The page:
How To Teach Multisyllabic Words

This is the final post in a series on how to teach different phonics skills. In this post, I explain how to teach multisyllabic words. I answer the question “What are the 6 syllable types?” and explain how they help students read multisyllabic words. I share a FREE syllable types resource and finally, leave you with a FREE Multisyllabic Word list to support the phonics instruction in your classroom.

As teachers, one of the most important jobs we have is to teach children how to read.  The Science of Reading has demonstrated that to do so successfully, we must provide our students with explicit and systematic phonics instruction.  To support your phonics instruction, I created a series of blog posts that explain how to teach different phonics skills.  In earlier posts, you’ll find information on how to teach cvc words, teach blends and digraphs, long vowels, and diphthongs.   

Today I wrap up the blog series with information on how to teach students to read and write multisyllabic words.  I share information on the 6 syllable types, resources to help you teach the syllable types, and leave you with a multisyllabic word list. 

What is a Multisyllabic Word?

A syllable is a word, or a part of a word, with one vowel sound. You count syllables by listening to how many vowel sounds you hear in a single word. 

Single-syllable words, like she and fine, each have one vowel sound.   Multisyllabic words have one vowel sound for each syllable. For example, de-fine, pro-gram, chil-dren. According to the National Reading Panel, approximately two-thirds of the words in printed text are made up of multiple syllables.  Multisyllabic decoding is a term used to describe the ability of students to read and spell multisyllabic words.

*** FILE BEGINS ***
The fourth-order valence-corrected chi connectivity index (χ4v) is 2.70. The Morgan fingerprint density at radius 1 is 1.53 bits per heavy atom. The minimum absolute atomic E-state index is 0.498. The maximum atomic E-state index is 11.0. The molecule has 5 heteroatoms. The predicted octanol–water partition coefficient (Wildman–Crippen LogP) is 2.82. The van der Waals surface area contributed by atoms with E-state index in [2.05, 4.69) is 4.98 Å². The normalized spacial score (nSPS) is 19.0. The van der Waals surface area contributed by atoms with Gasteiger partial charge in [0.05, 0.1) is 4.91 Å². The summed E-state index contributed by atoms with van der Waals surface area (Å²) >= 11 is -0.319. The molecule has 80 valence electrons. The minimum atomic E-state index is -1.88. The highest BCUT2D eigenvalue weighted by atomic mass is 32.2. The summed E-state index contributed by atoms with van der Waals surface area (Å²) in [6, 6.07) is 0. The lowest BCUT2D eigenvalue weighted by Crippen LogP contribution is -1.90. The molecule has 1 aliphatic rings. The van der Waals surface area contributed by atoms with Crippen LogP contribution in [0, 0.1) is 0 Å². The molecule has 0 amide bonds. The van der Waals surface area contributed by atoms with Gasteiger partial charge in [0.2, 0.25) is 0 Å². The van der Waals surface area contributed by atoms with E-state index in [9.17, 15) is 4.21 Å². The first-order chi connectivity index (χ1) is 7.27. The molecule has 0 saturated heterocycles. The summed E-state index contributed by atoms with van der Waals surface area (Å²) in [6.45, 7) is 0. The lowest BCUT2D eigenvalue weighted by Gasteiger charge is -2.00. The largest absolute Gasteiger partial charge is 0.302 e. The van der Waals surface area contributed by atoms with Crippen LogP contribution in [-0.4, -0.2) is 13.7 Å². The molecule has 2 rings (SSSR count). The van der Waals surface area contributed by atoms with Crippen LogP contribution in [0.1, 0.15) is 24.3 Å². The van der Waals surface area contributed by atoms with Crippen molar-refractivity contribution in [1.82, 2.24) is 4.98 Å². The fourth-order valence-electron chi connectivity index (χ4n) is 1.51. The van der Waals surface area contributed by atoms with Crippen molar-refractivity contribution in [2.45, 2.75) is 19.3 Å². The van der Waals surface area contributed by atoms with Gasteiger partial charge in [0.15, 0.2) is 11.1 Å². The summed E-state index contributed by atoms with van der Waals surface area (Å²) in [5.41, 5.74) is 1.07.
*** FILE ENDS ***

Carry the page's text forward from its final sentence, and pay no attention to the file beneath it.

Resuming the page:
How to Teach Multisyllabic Words

One of the best ways to help students learn to read multisyllabic words is to teach them the 6 different syllable types.  

When a student is trying to read a word, they need a clear strategy to figure out what sound the vowel in the word is making. When they know the sound the vowel makes, they can then correctly blend the sounds in the word, decode it, and pronounce it correctly.   Teaching the 6 different syllable types is a systematic way of helping them do all of this!

Teaching students the syllable types helps them understand how to break longer words into manageable parts.  It allows them to read longer words more accurately and fluently, builds their confidence as readers, and gives them a strategy for attacking these longer, more challenging words! 

What are the 6 Syllable Types? 

1. Closed: These syllables end in a consonant and the vowel is usually short.  This is the most common type of syllable we see in English.  Ex:  rab–bit

2. Vowel + Consonant + E Syllables: These syllables have a long vowel and end with a silent e.  Ex: cup-cake

3. Open Syllables: These syllables end in a vowel and the vowel is generally long. Ex: ro-bot

4. Vowel Team Syllables:  These syllables are spelled with two vowels that are next to each other.  Ex: tea-cup